When first adding the eggs, the mixture looked soupy and sloppy, but after a few turns of the paddle, the eggs incorporated nicely. It took 30 seconds to yield smooth dough, then 45 seconds as listed.

I did read the rolling and slicing directions a few times before I started, to try to visualize the process. It worked fine. It ended up that without looking at the picture and only reading the instructions, I placed the dough slices into the pan the opposite way as intended. The instructions state “Fit these layered strips into the prepared loaf pan, cut edges up and side by side”, and I put them in crosswise instead of horizontally—so 2 strips of 5 on one half, and 2 strips of 5 in the second half of the pan. Looking at the picture, it’s obvious that all strips of 5 should be placed crosswise in a row in the entire pan. So I’m not sure if the instructions were not clear or I just read it differently than intended.

Applying the frosting with a pastry brush was strange, maybe because of the consistency of the frosting. It was a thick enough consistency that it stayed on the pastry brush from bowl to bread, but once I spread it on the bread, it left “tracks”, so it probably should have been a little thinner. The “tracks” remained even on the warm bread, and the result was not as attractive as it could have been. This is a completely personal preference, but the bread was really beautiful out of the oven, with the slightly uneven puffy top, and sugar peeking through. If I were to make it again, I would thin the frosting and drizzle it over the top.

I really liked this recipe. It was very easy to put together, it all worked as the instructions stated. The bread had a wonderful consistency, the perfect amount of sweetness, and the zests added great flavor. I consider this bread more of a sweet bread rather than a coffee cake. The bread was also delicious the next day.

Baking with citrus can be delicious. This Lemon-Scented Pull-Apart Coffee Cake is a must-have for Easter or any springtime breakfast or brunch. It has all the elements of a prized sweet bread, with drizzles of cream cheese frosting over a buttery rich interior. Each bite has flecks of fragrant lemon and orange zest in it, uniting all the flavors of the bread perfectly. Be patient with this recipe, though. Cutting and stacking layers of dough is a technique that departs from forming it into a traditional loaf. But the look is unique, and the taste. simply lemonlicious! Who can resist?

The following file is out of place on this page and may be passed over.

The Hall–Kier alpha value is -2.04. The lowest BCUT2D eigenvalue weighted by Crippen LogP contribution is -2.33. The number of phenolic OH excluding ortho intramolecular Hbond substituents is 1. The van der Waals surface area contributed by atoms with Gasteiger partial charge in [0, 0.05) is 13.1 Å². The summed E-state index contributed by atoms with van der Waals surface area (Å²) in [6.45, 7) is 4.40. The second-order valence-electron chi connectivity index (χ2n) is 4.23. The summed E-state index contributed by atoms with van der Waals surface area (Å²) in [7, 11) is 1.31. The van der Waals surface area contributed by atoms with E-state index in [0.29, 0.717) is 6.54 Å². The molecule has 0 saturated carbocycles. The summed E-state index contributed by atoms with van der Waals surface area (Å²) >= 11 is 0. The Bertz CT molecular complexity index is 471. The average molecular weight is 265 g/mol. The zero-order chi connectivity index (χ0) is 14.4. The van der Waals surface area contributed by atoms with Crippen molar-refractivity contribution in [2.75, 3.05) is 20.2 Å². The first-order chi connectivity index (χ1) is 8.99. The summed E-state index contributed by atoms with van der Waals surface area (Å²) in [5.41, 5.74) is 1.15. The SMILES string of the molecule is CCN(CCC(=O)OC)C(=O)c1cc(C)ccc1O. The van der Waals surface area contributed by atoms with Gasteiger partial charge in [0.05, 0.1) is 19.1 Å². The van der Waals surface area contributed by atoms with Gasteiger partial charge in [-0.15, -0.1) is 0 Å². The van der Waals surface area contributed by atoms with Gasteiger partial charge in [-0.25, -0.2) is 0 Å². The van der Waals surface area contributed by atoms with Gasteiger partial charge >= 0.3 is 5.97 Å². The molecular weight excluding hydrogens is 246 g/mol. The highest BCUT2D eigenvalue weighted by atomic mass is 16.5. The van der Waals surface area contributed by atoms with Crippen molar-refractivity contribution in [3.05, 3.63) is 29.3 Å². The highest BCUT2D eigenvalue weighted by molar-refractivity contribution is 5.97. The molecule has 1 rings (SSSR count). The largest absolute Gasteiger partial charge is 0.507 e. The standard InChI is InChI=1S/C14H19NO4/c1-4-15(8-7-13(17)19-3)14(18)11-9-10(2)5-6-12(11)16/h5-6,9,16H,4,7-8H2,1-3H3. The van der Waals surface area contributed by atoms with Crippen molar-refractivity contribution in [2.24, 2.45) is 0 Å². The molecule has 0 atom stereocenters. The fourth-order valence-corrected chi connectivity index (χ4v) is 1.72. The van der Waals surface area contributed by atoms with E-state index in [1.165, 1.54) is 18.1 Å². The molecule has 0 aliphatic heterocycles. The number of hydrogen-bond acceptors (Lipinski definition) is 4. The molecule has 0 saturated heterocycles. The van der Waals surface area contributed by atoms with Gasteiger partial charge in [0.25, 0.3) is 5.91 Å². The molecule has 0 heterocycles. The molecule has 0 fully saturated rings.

This yeast-based coffee cake reminds me of some specialty rolls I made–using a recipe from a Betty Crocker cookbook–called Butter Fluffs (aka Fan Tans), which are made in much the same way this coffee cake is created and assembled. In this recipe, however, the yeast is proofed directly with the dry ingredients. This is a technique that works very well and allows the yeast to thrive in the warm (120°F) liquid and carbohydrate-rich batter.

The lemon-paste filling helps liven up the bread with its fresh flavors, the zest in particular picking up the sweet tang in the cream-cheese frosting and bringing all the flavors of the bread into harmony. The amount of sugar in the recipe also creates a comforting balance of sweetness. Much of the sweetness comes from the sugar in the dough, which helps produce a striking golden-colored loaf. However, added sugar from the paste also melts into the bread as it bakes.

As the recipe states, the dough had a slightly sticky, tacky feel after I first made it, and even after it doubled in size. Therefore, I added 6 extra tablespoons of flour to help compensate for the extra moisture lingering in the dough.

Once I relearned the technique of cutting and stacking dough into layers (as instructed in the Fan Tan recipe), the assembly process went together rather smoothly. Within 30 minutes of proofing, the layers of dough had squeezed together and rose above the rim of the pan to produce staggered peaks and valleys. When baked, the bread turned an eye-fetching golden color and set off the white-colored frosting so well.

When I ran a knife around the bread to loosen it, it slid right out of the pan without struggle. It pulled apart easily and made for an unforgettable treat.

This is an advanced recipe in terms of construction. Is it worth it? Yes. Because the bread dough is made with milk and butter, it retains a very soft, beautiful texture. The pull-apart aspect is a lot of fun and the resulting bread, with and without the cream cheese glaze, is lovely. The smell throughout my house was fantastic. I love the citrus tones.